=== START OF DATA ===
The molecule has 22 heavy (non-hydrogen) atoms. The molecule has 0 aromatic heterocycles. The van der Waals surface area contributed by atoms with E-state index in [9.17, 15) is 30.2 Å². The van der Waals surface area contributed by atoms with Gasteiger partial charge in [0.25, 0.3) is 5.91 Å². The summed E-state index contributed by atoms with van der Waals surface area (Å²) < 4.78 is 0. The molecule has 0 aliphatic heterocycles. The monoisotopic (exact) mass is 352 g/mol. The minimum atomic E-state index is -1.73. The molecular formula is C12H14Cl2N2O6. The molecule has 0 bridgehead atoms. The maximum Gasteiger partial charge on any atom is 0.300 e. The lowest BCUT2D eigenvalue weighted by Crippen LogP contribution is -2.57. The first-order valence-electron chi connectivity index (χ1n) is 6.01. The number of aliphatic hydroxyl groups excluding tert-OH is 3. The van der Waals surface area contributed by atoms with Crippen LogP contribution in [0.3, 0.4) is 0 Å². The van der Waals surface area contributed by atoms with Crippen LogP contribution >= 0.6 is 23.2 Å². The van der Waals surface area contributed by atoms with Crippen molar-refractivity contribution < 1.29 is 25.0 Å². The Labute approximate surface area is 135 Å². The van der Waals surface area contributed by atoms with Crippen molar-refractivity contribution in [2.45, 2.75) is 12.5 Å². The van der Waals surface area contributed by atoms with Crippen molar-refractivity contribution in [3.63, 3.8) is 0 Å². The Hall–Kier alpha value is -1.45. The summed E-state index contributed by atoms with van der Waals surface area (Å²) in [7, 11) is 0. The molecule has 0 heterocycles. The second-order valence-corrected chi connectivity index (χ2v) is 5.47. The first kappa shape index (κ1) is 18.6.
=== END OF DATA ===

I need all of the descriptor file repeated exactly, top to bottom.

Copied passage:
The molecule has 22 heavy (non-hydrogen) atoms. The molecule has 0 aromatic heterocycles. The van der Waals surface area contributed by atoms with E-state index in [9.17, 15) is 30.2 Å². The van der Waals surface area contributed by atoms with Gasteiger partial charge in [0.25, 0.3) is 5.91 Å². The summed E-state index contributed by atoms with van der Waals surface area (Å²) < 4.78 is 0. The molecule has 0 aliphatic heterocycles. The monoisotopic (exact) mass is 352 g/mol. The minimum atomic E-state index is -1.73. The molecular formula is C12H14Cl2N2O6. The molecule has 0 bridgehead atoms. The maximum Gasteiger partial charge on any atom is 0.300 e. The lowest BCUT2D eigenvalue weighted by Crippen LogP contribution is -2.57. The first-order valence-electron chi connectivity index (χ1n) is 6.01. The number of aliphatic hydroxyl groups excluding tert-OH is 3. The van der Waals surface area contributed by atoms with Crippen LogP contribution in [0.3, 0.4) is 0 Å². The van der Waals surface area contributed by atoms with Crippen LogP contribution >= 0.6 is 23.2 Å². The van der Waals surface area contributed by atoms with Crippen molar-refractivity contribution < 1.29 is 25.0 Å². The Labute approximate surface area is 135 Å². The van der Waals surface area contributed by atoms with Crippen molar-refractivity contribution in [2.45, 2.75) is 12.5 Å². The van der Waals surface area contributed by atoms with Crippen molar-refractivity contribution in [3.63, 3.8) is 0 Å². The Hall–Kier alpha value is -1.45. The summed E-state index contributed by atoms with van der Waals surface area (Å²) in [7, 11) is 0. The molecule has 0 heterocycles. The second-order valence-corrected chi connectivity index (χ2v) is 5.47. The first kappa shape index (κ1) is 18.6.